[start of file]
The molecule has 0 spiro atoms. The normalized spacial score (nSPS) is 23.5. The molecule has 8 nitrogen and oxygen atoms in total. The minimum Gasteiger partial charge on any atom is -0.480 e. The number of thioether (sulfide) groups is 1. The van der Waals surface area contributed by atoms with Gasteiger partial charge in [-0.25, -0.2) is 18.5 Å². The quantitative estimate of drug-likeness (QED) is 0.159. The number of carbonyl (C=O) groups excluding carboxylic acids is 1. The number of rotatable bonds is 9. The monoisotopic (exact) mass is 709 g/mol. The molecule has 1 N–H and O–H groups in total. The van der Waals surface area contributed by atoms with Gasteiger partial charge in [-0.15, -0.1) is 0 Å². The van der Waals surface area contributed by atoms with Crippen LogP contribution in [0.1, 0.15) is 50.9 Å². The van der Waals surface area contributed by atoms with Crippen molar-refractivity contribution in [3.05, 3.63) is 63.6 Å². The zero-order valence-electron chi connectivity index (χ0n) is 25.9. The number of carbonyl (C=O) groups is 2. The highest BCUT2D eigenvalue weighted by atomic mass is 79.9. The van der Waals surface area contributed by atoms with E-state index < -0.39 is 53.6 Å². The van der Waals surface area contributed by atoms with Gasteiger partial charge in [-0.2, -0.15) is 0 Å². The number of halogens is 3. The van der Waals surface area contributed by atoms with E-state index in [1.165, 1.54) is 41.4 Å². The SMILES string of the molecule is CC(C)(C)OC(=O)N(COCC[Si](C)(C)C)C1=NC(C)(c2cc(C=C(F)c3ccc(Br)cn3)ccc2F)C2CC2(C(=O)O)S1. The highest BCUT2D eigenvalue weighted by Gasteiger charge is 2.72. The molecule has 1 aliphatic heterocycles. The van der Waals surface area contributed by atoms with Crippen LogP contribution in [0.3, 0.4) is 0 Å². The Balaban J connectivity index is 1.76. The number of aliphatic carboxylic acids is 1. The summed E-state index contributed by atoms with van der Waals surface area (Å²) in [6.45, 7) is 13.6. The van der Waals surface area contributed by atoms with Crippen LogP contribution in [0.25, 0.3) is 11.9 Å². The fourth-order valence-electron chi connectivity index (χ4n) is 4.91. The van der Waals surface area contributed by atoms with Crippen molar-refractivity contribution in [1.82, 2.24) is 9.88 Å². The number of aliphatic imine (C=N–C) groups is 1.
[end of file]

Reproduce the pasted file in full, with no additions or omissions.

The molecule has 0 spiro atoms. The normalized spacial score (nSPS) is 23.5. The molecule has 8 nitrogen and oxygen atoms in total. The minimum Gasteiger partial charge on any atom is -0.480 e. The number of thioether (sulfide) groups is 1. The van der Waals surface area contributed by atoms with Gasteiger partial charge in [-0.25, -0.2) is 18.5 Å². The quantitative estimate of drug-likeness (QED) is 0.159. The number of carbonyl (C=O) groups excluding carboxylic acids is 1. The number of rotatable bonds is 9. The monoisotopic (exact) mass is 709 g/mol. The molecule has 1 N–H and O–H groups in total. The van der Waals surface area contributed by atoms with Gasteiger partial charge in [-0.15, -0.1) is 0 Å². The van der Waals surface area contributed by atoms with Crippen LogP contribution in [0.1, 0.15) is 50.9 Å². The van der Waals surface area contributed by atoms with Crippen molar-refractivity contribution in [3.05, 3.63) is 63.6 Å². The zero-order valence-electron chi connectivity index (χ0n) is 25.9. The number of carbonyl (C=O) groups is 2. The highest BCUT2D eigenvalue weighted by atomic mass is 79.9. The van der Waals surface area contributed by atoms with E-state index < -0.39 is 53.6 Å². The van der Waals surface area contributed by atoms with Gasteiger partial charge in [-0.2, -0.15) is 0 Å². The number of halogens is 3. The van der Waals surface area contributed by atoms with E-state index in [1.165, 1.54) is 41.4 Å². The SMILES string of the molecule is CC(C)(C)OC(=O)N(COCC[Si](C)(C)C)C1=NC(C)(c2cc(C=C(F)c3ccc(Br)cn3)ccc2F)C2CC2(C(=O)O)S1. The highest BCUT2D eigenvalue weighted by Gasteiger charge is 2.72. The molecule has 1 aliphatic heterocycles. The van der Waals surface area contributed by atoms with Crippen LogP contribution in [0.3, 0.4) is 0 Å². The Balaban J connectivity index is 1.76. The number of aliphatic carboxylic acids is 1. The summed E-state index contributed by atoms with van der Waals surface area (Å²) in [6.45, 7) is 13.6. The van der Waals surface area contributed by atoms with Crippen LogP contribution in [0.25, 0.3) is 11.9 Å². The fourth-order valence-electron chi connectivity index (χ4n) is 4.91. The van der Waals surface area contributed by atoms with Crippen molar-refractivity contribution in [1.82, 2.24) is 9.88 Å². The number of aliphatic imine (C=N–C) groups is 1.